This week, I reviewed for the Wall Street Journal a pair of books about the increasing use of experimentation by businesses and other organizations: Experimentation Works, by Harvard Business School professor Stefan Thomke, and The Power of Experiments, by Michael Luca and Max Bazerman, also of Harvard Business School.
These books in some ways represent the sequel to one of my favorite books about experimentation (both its uses and limitations): Uncontrolled, by Jim Manzi (his recent TechTonics podcast here; additional useful links in show notes).
There are two related topics that I didn’t have the space to cover in the WSJ review, but which I thought would be of particular interest to the TR biopharma readership; both are connected to the necessity for, and value of tinkering.
A recurrent theme in of this column has been the challenge of implementation – the difficulty of ensuring a promising idea or technology finds meaningful real world expression. We see a particularly striking instance in the history of experimentation, in a study that’s often cited as the first clinical trial: James Lind’s scurvy experiment, an example that’s cited in both books.
The year was 1747, and James Lind, a surgeon in the British Royal Navy, was desperately seeking a treatment for scurvy, a debilitating disease that killed an estimated 2 million sailors between 1500 and 1800, and which we now know is caused by vitamin C deficiency. Lind selected 12 afflicted sailors, divided them into six pairs, and gave each pair a different dietary supplement – orange and lemons for one group, cider for another, seawater for a third. The group receiving the citrus was protected from scurvy, leading to the inclusion of lemon juice in sailors’ daily rations – 50 years later.
Why the delay? As Thomke explains, Lind assumed his results reflected the acidity of the solution, and “tried to create a less perishable remedy by heating the citrus juice into a concentrate, which destroyed the vitamin C.”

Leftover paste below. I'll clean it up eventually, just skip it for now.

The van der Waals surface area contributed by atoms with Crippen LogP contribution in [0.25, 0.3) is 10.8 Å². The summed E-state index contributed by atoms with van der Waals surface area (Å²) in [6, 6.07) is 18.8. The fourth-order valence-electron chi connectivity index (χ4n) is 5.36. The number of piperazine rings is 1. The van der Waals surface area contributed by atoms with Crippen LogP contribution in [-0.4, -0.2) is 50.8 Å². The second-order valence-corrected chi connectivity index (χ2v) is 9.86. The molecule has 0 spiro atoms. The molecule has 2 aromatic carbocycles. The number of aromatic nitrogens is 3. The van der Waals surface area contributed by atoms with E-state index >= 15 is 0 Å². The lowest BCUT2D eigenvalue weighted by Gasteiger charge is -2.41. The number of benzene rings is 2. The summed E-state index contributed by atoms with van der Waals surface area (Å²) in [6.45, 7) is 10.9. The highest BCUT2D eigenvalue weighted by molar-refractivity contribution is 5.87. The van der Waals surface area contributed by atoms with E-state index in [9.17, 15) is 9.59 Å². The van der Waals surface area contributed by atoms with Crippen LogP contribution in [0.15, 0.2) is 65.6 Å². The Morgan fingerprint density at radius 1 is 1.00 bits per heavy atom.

The dual lesson is Thomke’s throughline: experimentation can drive exceptional value for organizations, from the Royal Navy to Google, but it’s really hard to get right, and there are many opportunities to stumble along the way – especially when your conceptual model ostensibly explaining the results is uncertain or, as in this case, entirely incorrect.
For a more nuanced and fulfilling explanation of the experiment, and a deeper understanding of the historical context, check out two episodes of Dr. Adam Rodman’s unfailingly captivating “Bedside Rounds” podcast that tends to focus on the intersection of medicine, history, and culture: this episode, on the history of the randomized clinical trial, and this episode, focused on the four humors, especially relevant given that Lind attributed scurvy to an imbalance of humors, which influenced (for the worse) his interpretation of his data.
The A/B experimentation discussed in both books isn’t meant to apply to all innovation – it “may not be the best way to evaluate a completely new product or a radically different business model,” I wrote, and can’t reliably anticipate or assess Clay Christensen-style disruptive innovation.
That’s okay. A remarkable amount of innovation and improved productivity stem not from an original innovation, but from all the work of front-line innovators seeking to make the product better – the “lead users” who von Hippel valorizes, practicing the “learning by doing” Bessen champions (see here and references therein).
A 2006 von Hippel paper, for example, revealed that 60% of novel indications for existing medications originated from practicing clinicians. (I suspect the percentage has subsequently gone down, since much of this exploration is now pursued more deliberately by the drugmakers themselves as part of a product’s so-called “life-cycle management.”) More generally, it’s been estimated 77% of economic growth is attributable to improvements in existing products.”